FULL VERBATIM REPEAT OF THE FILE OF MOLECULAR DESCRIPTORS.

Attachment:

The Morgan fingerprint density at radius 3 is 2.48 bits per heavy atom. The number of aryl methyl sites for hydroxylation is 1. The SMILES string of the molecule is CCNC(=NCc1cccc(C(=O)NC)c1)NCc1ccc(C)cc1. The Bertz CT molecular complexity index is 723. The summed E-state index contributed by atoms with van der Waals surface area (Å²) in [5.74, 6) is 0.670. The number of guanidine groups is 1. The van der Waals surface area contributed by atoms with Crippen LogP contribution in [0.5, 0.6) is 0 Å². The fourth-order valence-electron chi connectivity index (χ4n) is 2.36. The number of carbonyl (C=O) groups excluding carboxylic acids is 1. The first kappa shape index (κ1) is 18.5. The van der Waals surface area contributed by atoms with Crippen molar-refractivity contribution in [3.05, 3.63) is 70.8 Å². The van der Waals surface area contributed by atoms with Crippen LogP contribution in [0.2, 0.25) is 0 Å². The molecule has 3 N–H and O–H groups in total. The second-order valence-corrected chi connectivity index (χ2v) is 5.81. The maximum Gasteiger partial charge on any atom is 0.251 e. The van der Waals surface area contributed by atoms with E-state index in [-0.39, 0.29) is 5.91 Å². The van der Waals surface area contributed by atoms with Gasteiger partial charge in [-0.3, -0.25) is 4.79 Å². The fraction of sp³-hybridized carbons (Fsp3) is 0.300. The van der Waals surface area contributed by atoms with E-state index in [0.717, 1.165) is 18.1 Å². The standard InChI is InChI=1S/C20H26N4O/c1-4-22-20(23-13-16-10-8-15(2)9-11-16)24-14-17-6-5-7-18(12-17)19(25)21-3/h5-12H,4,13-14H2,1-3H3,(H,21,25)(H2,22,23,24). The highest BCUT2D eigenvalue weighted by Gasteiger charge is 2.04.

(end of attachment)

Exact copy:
The Morgan fingerprint density at radius 3 is 2.48 bits per heavy atom. The number of aryl methyl sites for hydroxylation is 1. The SMILES string of the molecule is CCNC(=NCc1cccc(C(=O)NC)c1)NCc1ccc(C)cc1. The Bertz CT molecular complexity index is 723. The summed E-state index contributed by atoms with van der Waals surface area (Å²) in [5.74, 6) is 0.670. The number of guanidine groups is 1. The van der Waals surface area contributed by atoms with Crippen LogP contribution in [0.5, 0.6) is 0 Å². The fourth-order valence-electron chi connectivity index (χ4n) is 2.36. The number of carbonyl (C=O) groups excluding carboxylic acids is 1. The first kappa shape index (κ1) is 18.5. The van der Waals surface area contributed by atoms with Crippen molar-refractivity contribution in [3.05, 3.63) is 70.8 Å². The van der Waals surface area contributed by atoms with Crippen LogP contribution in [0.2, 0.25) is 0 Å². The molecule has 3 N–H and O–H groups in total. The second-order valence-corrected chi connectivity index (χ2v) is 5.81. The maximum Gasteiger partial charge on any atom is 0.251 e. The van der Waals surface area contributed by atoms with E-state index in [-0.39, 0.29) is 5.91 Å². The van der Waals surface area contributed by atoms with Gasteiger partial charge in [-0.3, -0.25) is 4.79 Å². The fraction of sp³-hybridized carbons (Fsp3) is 0.300. The van der Waals surface area contributed by atoms with E-state index in [0.717, 1.165) is 18.1 Å². The standard InChI is InChI=1S/C20H26N4O/c1-4-22-20(23-13-16-10-8-15(2)9-11-16)24-14-17-6-5-7-18(12-17)19(25)21-3/h5-12H,4,13-14H2,1-3H3,(H,21,25)(H2,22,23,24). The highest BCUT2D eigenvalue weighted by Gasteiger charge is 2.04.